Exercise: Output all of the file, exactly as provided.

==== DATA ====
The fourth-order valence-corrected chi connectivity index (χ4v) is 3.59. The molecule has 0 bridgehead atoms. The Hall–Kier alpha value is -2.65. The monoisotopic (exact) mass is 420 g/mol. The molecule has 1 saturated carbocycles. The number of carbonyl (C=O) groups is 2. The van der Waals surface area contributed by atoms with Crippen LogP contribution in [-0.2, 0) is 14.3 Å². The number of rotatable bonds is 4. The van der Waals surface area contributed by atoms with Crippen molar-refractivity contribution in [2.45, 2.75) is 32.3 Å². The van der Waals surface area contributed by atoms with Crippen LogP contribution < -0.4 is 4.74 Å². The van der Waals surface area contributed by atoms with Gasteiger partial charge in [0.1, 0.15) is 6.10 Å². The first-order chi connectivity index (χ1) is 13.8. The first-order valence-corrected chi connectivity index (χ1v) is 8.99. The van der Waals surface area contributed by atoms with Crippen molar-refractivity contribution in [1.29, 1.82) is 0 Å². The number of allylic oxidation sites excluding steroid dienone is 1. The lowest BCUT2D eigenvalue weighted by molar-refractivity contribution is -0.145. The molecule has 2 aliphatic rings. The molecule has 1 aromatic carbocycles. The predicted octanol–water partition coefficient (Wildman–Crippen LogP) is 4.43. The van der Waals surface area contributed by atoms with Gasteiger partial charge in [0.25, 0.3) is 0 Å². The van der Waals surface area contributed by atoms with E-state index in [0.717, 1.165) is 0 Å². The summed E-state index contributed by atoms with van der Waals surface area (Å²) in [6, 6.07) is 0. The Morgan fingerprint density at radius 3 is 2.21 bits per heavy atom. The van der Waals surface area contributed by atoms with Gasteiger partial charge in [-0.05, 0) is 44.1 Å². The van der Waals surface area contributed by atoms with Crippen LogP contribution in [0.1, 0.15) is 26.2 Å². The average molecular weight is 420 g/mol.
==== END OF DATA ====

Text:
The fourth-order valence-corrected chi connectivity index (χ4v) is 3.59. The molecule has 0 bridgehead atoms. The Hall–Kier alpha value is -2.65. The monoisotopic (exact) mass is 420 g/mol. The molecule has 1 saturated carbocycles. The number of carbonyl (C=O) groups is 2. The van der Waals surface area contributed by atoms with Crippen LogP contribution in [-0.2, 0) is 14.3 Å². The number of rotatable bonds is 4. The van der Waals surface area contributed by atoms with Crippen molar-refractivity contribution in [2.45, 2.75) is 32.3 Å². The van der Waals surface area contributed by atoms with Crippen LogP contribution < -0.4 is 4.74 Å². The van der Waals surface area contributed by atoms with Gasteiger partial charge in [0.1, 0.15) is 6.10 Å². The first-order chi connectivity index (χ1) is 13.8. The first-order valence-corrected chi connectivity index (χ1v) is 8.99. The van der Waals surface area contributed by atoms with Crippen molar-refractivity contribution in [1.29, 1.82) is 0 Å². The number of allylic oxidation sites excluding steroid dienone is 1. The lowest BCUT2D eigenvalue weighted by molar-refractivity contribution is -0.145. The molecule has 2 aliphatic rings. The molecule has 1 aromatic carbocycles. The predicted octanol–water partition coefficient (Wildman–Crippen LogP) is 4.43. The van der Waals surface area contributed by atoms with Gasteiger partial charge in [0.25, 0.3) is 0 Å². The van der Waals surface area contributed by atoms with E-state index in [0.717, 1.165) is 0 Å². The summed E-state index contributed by atoms with van der Waals surface area (Å²) in [6, 6.07) is 0. The Morgan fingerprint density at radius 3 is 2.21 bits per heavy atom. The van der Waals surface area contributed by atoms with Gasteiger partial charge in [-0.05, 0) is 44.1 Å². The van der Waals surface area contributed by atoms with Crippen LogP contribution in [0.1, 0.15) is 26.2 Å². The average molecular weight is 420 g/mol.